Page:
Winans and Thomas sang a Christmas song together and Thomas did his own called "New York Christmas." Either one or both could become a holiday staple, easily. Winans, working with a temperature and the remnants of the flu, is a little too modest a performer, which is maybe why he has never crossed over to mainstream pop. He is a dynamic singer with an impressive range and enough charisma to be a big R&B star. What he probably needs is a manager or a record label to give him the extra push.
The surprise star of Saturday's show, however, was Livingston Taylor. He brought the house down with a hellfire number called "Step by Step," which was so convincing I thought he might have been born again. He assured me after the show this was not the case, but he has almost finished a CD including duets with Carly, James, Kate and a few surprise "contemporary" artists. Taylor will start shopping it to labels in the spring. From the sound of it, Concord, Sanctuary or Artemis should snap it right up.
So will we have wait another decade for a live Carly Simon show? Let's put it this way: I wouldn't advise you to hold your breath. But in the meantime, there's always Carly's new Christmas album on Rhino.
Carly did lament that maybe no one is promoting that CD, since it didn't turn up in many holiday roundups. I told her that that sort of thing is now only for the likes of Lindsay Lohan.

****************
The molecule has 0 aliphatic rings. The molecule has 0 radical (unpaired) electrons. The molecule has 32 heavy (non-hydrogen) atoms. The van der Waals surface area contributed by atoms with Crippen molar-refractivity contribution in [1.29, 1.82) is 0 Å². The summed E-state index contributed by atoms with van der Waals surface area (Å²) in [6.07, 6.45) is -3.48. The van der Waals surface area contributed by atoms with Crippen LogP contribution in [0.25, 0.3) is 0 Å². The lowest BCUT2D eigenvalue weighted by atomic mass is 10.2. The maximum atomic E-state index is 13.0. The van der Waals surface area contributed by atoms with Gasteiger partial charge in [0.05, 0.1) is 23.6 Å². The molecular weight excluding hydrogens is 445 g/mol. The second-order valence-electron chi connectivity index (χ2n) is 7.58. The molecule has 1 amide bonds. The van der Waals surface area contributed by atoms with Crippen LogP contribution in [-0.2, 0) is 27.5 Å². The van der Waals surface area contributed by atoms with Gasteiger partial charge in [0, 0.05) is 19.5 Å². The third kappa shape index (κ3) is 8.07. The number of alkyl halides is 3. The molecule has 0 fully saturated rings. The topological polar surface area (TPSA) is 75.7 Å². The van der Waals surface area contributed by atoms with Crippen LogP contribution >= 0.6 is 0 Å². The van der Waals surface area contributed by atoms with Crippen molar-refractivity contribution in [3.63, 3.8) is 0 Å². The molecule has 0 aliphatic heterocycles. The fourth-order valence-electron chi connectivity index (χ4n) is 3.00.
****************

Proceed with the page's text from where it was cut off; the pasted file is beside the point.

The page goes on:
"I know I'm supposed to know who that is," she responded sheepishly.
No, dear, you're not. It's just a bad dream.
Say goodbye to "CBS Evening News" foreign correspondent Tom Fenton. A staple for 34 years, Fenton is calling it quits this week.
Add his name to those of Fred Francis and Bob Hager, who each retired from NBC recently, as well as, of course, Tom Brokaw. The Edward R. Murrow era of news reporting is really coming to an end now as these reporters, who are not stars but journalists in the old sense of the word, are succeeded by a new generation.
Fenton almost got pushed out of CBS 10 years ago, but hung in as a Moscow correspondent and reported for the network from London since 1996. Among Fenton's many accomplishments: he was the first to note changes in East Germany that led to the fall of the Berlin Wall, and he was also first to interview Ayatollah Khomeini after the Shah of Iran was ousted in 1979.
But the news business has changed, and the hard-news edge that made guys like Fenton stand out is being eroded each year. If I were Tom Fenton, I'd say "enough" too, before things get worse.
Happy birthday to the immortal R&B queen of Memphis, Carla Thomas. The legendary singer of "Gee Whiz (Look At His Eyes)" turns 62 years young tomorrow, with her gorgeous voice intact and a beautiful spirit besides.
Yesterday was Cicely Tyson's birthday (see above). She spent it being serenaded by the kids at a performing arts school named for her in East Orange, N.J.
There was a lot of gossip at the long table on Friday night at Emilio Ballato's hidden and hot eponymous Italian eatery at Mott and Houston. You know, his best clients are Lenny Kravitz, Jack Nicholson and Nicole Kidman.
Here's a riddle I heard -- see if you can figure it out:
Seems a songstress with a lot of PR, but not domestic success is having domestic distress. She's two-timing her powerful husband, but not necessarily with a member of the opposite sex. If you've heard this story before, all I can say is: "Play it again, Sam."
We can never get enough of these people.